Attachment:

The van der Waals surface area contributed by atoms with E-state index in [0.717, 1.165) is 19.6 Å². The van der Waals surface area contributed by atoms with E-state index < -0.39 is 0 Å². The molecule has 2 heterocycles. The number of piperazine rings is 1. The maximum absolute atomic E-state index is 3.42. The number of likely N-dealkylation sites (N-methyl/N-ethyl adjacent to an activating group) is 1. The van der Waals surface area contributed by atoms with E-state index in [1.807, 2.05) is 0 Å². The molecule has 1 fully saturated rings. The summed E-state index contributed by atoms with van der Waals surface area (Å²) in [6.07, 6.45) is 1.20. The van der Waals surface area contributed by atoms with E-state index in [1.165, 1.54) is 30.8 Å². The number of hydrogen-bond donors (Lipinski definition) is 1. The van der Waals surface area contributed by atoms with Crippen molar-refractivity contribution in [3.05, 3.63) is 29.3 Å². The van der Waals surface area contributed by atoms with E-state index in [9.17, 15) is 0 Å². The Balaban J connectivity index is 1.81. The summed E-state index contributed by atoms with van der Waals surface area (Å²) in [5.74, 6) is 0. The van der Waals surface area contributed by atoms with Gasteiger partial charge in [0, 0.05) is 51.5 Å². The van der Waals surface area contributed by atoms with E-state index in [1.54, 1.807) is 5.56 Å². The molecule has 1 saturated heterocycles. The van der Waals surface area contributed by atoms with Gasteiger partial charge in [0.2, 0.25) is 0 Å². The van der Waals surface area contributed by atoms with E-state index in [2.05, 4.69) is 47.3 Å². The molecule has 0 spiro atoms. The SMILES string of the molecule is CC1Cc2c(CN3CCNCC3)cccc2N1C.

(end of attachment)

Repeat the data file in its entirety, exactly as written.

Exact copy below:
The van der Waals surface area contributed by atoms with E-state index in [0.717, 1.165) is 19.6 Å². The van der Waals surface area contributed by atoms with E-state index < -0.39 is 0 Å². The molecule has 2 heterocycles. The number of piperazine rings is 1. The maximum absolute atomic E-state index is 3.42. The number of likely N-dealkylation sites (N-methyl/N-ethyl adjacent to an activating group) is 1. The van der Waals surface area contributed by atoms with E-state index in [1.807, 2.05) is 0 Å². The molecule has 1 fully saturated rings. The summed E-state index contributed by atoms with van der Waals surface area (Å²) in [6.07, 6.45) is 1.20. The van der Waals surface area contributed by atoms with E-state index in [1.165, 1.54) is 30.8 Å². The number of hydrogen-bond donors (Lipinski definition) is 1. The van der Waals surface area contributed by atoms with Crippen molar-refractivity contribution in [3.05, 3.63) is 29.3 Å². The van der Waals surface area contributed by atoms with E-state index in [9.17, 15) is 0 Å². The Balaban J connectivity index is 1.81. The summed E-state index contributed by atoms with van der Waals surface area (Å²) in [5.74, 6) is 0. The van der Waals surface area contributed by atoms with Gasteiger partial charge in [0, 0.05) is 51.5 Å². The van der Waals surface area contributed by atoms with E-state index in [1.54, 1.807) is 5.56 Å². The molecule has 1 saturated heterocycles. The van der Waals surface area contributed by atoms with Gasteiger partial charge in [0.2, 0.25) is 0 Å². The van der Waals surface area contributed by atoms with E-state index in [2.05, 4.69) is 47.3 Å². The molecule has 0 spiro atoms. The SMILES string of the molecule is CC1Cc2c(CN3CCNCC3)cccc2N1C.